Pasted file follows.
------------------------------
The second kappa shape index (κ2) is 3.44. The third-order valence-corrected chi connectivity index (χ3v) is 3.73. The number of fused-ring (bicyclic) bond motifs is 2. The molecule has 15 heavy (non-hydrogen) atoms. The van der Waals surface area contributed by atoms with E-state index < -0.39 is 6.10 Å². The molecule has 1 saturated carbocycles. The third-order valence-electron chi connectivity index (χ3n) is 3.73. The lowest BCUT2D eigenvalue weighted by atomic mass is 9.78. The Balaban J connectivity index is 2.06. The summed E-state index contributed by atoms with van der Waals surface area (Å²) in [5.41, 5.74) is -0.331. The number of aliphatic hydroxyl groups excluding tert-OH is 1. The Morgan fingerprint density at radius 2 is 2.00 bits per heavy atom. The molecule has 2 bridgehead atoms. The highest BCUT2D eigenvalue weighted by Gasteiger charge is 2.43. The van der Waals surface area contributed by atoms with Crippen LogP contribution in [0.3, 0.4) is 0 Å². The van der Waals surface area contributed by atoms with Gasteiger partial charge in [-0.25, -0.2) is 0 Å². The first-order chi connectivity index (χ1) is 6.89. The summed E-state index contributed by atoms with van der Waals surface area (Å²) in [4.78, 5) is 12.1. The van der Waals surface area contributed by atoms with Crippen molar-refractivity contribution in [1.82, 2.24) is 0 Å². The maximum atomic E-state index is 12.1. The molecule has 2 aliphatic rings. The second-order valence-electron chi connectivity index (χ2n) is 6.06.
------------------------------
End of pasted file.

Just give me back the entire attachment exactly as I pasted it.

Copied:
The second kappa shape index (κ2) is 3.44. The third-order valence-corrected chi connectivity index (χ3v) is 3.73. The number of fused-ring (bicyclic) bond motifs is 2. The molecule has 15 heavy (non-hydrogen) atoms. The van der Waals surface area contributed by atoms with E-state index < -0.39 is 6.10 Å². The molecule has 1 saturated carbocycles. The third-order valence-electron chi connectivity index (χ3n) is 3.73. The lowest BCUT2D eigenvalue weighted by atomic mass is 9.78. The Balaban J connectivity index is 2.06. The summed E-state index contributed by atoms with van der Waals surface area (Å²) in [5.41, 5.74) is -0.331. The number of aliphatic hydroxyl groups excluding tert-OH is 1. The Morgan fingerprint density at radius 2 is 2.00 bits per heavy atom. The molecule has 2 bridgehead atoms. The highest BCUT2D eigenvalue weighted by Gasteiger charge is 2.43. The van der Waals surface area contributed by atoms with Crippen LogP contribution in [0.3, 0.4) is 0 Å². The van der Waals surface area contributed by atoms with Gasteiger partial charge in [-0.25, -0.2) is 0 Å². The first-order chi connectivity index (χ1) is 6.89. The summed E-state index contributed by atoms with van der Waals surface area (Å²) in [4.78, 5) is 12.1. The van der Waals surface area contributed by atoms with Crippen molar-refractivity contribution in [1.82, 2.24) is 0 Å². The maximum atomic E-state index is 12.1. The molecule has 2 aliphatic rings. The second-order valence-electron chi connectivity index (χ2n) is 6.06.